We have a few more days in Bangkok and a visit to an elephant sanctuary pops into our minds. The idea is to feed the elephants, walk with them, and bathe them. As appealing and exotic as it may be, we decide against riding them. I’ve read somewhere that an ethical way to ride an elephant is skin to skin. Anything else is considered animal cruelty.
We arrive in an area surrounded by a jungle. It’s hot and humid and adventure is in the air. A few minutes later, we change into blue outfits and with childlike excitement, feed the elephants with bananas and sugar cane. The animals devour them with appetite and nod as to remind us to keep the food coming. A professional photographer takes a photo of each of us being ”kissed” on the neck by an elephant. Our research prior to booking assures us that the sanctuary rescues sick elephants and those trapped in circuses. So far, so good.
I catch myself daydreaming about walking with elephants and then bathing them in a muddy river. Not for long. To our surprise, the guide throws himself into lengthy explanations about the upcoming elephant ride. What?! There must be a mistake – we have booked peaceful activities. Something has definitely gone wrong and we are put in the wrong group. However, we don’t want to make a scene and carefully listen to the instructions. Each elephant has two riders on its back, skin to skin. We learn a few commands in the Thai language – stand up, turn left, turn right, and sit. ”Our” elephant obeys and I confidently conclude that my pronunciation is not that bad.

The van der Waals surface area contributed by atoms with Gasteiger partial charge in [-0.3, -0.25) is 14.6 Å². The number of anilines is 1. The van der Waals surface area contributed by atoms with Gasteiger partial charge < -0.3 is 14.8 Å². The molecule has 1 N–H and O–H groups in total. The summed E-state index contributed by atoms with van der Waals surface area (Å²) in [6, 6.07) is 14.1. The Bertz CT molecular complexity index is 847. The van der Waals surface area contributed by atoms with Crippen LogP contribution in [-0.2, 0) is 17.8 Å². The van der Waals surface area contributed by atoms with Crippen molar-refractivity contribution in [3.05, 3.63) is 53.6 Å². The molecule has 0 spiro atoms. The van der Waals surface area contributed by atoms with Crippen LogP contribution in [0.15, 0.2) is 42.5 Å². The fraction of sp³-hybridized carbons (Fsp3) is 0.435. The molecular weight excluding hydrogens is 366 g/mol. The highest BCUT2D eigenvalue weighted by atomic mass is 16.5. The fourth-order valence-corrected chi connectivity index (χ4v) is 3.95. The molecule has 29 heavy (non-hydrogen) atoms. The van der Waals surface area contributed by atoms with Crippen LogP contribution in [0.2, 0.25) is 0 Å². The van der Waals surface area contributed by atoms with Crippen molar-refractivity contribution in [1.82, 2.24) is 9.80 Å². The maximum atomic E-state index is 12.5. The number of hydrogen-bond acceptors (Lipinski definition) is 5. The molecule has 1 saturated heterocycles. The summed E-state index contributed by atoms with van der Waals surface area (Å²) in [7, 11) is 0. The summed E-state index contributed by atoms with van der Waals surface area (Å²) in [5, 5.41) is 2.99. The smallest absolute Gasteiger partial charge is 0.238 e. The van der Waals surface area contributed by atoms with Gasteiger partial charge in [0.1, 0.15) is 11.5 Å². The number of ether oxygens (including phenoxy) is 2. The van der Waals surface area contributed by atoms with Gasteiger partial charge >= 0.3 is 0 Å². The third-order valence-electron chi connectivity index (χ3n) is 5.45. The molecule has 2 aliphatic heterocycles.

I hold on to a rope across the animal’s body as if my life depends on it. I quickly learn that the elephant’s hair is pointy and thick but decide to focus on more existential activities such as keeping my balance. All elephants walk in a straight line but ours decides to stand out from the crowd and eat grass at the edge of an abyss. The mahouts (elephant trainers) seem calm and unbothered. A total lack of control over my body. I remember that besides being smart, elephants could also be aggressive and dangerous and the synthetic fabric on my back quickly gets drenched in sweat.
Other riders in our group smile and take photos of each other. I laugh at myself and pray to quickly feel the ground again under my feet. A stretch from the ride seems very steep and I hear myself asking whether elephants can climb. ”Sure they can”, answers one of the mahouts with composure. What follows is a wild run downhill and I nearly fall off.
After some of the longest 20 minutes of my life, we bathe the elephants in murky waters, have lunch, and take a break in hammocks.
No workout has ever left any stronger footprint on my buttocks.